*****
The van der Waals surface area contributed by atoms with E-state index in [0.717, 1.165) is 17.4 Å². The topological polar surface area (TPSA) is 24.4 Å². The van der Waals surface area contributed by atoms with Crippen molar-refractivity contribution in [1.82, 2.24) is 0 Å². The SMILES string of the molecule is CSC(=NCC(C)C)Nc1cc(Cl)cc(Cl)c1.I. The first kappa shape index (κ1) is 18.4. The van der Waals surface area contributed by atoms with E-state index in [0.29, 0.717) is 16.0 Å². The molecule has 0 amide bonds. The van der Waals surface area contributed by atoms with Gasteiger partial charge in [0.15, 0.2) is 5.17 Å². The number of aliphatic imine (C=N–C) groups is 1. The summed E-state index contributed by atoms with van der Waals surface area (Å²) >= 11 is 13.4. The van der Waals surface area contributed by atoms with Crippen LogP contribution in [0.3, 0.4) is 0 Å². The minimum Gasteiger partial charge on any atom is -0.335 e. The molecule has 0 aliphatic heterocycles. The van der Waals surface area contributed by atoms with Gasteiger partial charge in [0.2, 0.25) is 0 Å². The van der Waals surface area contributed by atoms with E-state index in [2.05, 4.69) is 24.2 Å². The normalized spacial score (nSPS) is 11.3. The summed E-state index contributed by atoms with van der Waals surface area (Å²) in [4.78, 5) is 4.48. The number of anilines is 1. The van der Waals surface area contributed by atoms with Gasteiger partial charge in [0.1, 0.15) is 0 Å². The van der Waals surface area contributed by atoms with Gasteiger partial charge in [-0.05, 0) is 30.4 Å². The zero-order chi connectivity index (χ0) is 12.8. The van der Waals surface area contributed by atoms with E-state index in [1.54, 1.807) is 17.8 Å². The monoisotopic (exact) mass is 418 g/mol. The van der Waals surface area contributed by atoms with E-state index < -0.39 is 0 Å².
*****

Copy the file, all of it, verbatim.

The van der Waals surface area contributed by atoms with E-state index in [0.717, 1.165) is 17.4 Å². The topological polar surface area (TPSA) is 24.4 Å². The van der Waals surface area contributed by atoms with Crippen molar-refractivity contribution in [1.82, 2.24) is 0 Å². The SMILES string of the molecule is CSC(=NCC(C)C)Nc1cc(Cl)cc(Cl)c1.I. The first kappa shape index (κ1) is 18.4. The van der Waals surface area contributed by atoms with E-state index in [0.29, 0.717) is 16.0 Å². The molecule has 0 amide bonds. The van der Waals surface area contributed by atoms with Gasteiger partial charge in [0.15, 0.2) is 5.17 Å². The number of aliphatic imine (C=N–C) groups is 1. The summed E-state index contributed by atoms with van der Waals surface area (Å²) >= 11 is 13.4. The van der Waals surface area contributed by atoms with Crippen LogP contribution in [0.3, 0.4) is 0 Å². The minimum Gasteiger partial charge on any atom is -0.335 e. The molecule has 0 aliphatic heterocycles. The van der Waals surface area contributed by atoms with Gasteiger partial charge in [0.2, 0.25) is 0 Å². The van der Waals surface area contributed by atoms with E-state index in [2.05, 4.69) is 24.2 Å². The normalized spacial score (nSPS) is 11.3. The summed E-state index contributed by atoms with van der Waals surface area (Å²) in [4.78, 5) is 4.48. The number of anilines is 1. The van der Waals surface area contributed by atoms with Gasteiger partial charge in [0.1, 0.15) is 0 Å². The van der Waals surface area contributed by atoms with Gasteiger partial charge in [-0.05, 0) is 30.4 Å². The zero-order chi connectivity index (χ0) is 12.8. The van der Waals surface area contributed by atoms with E-state index in [1.54, 1.807) is 17.8 Å². The monoisotopic (exact) mass is 418 g/mol. The van der Waals surface area contributed by atoms with E-state index < -0.39 is 0 Å².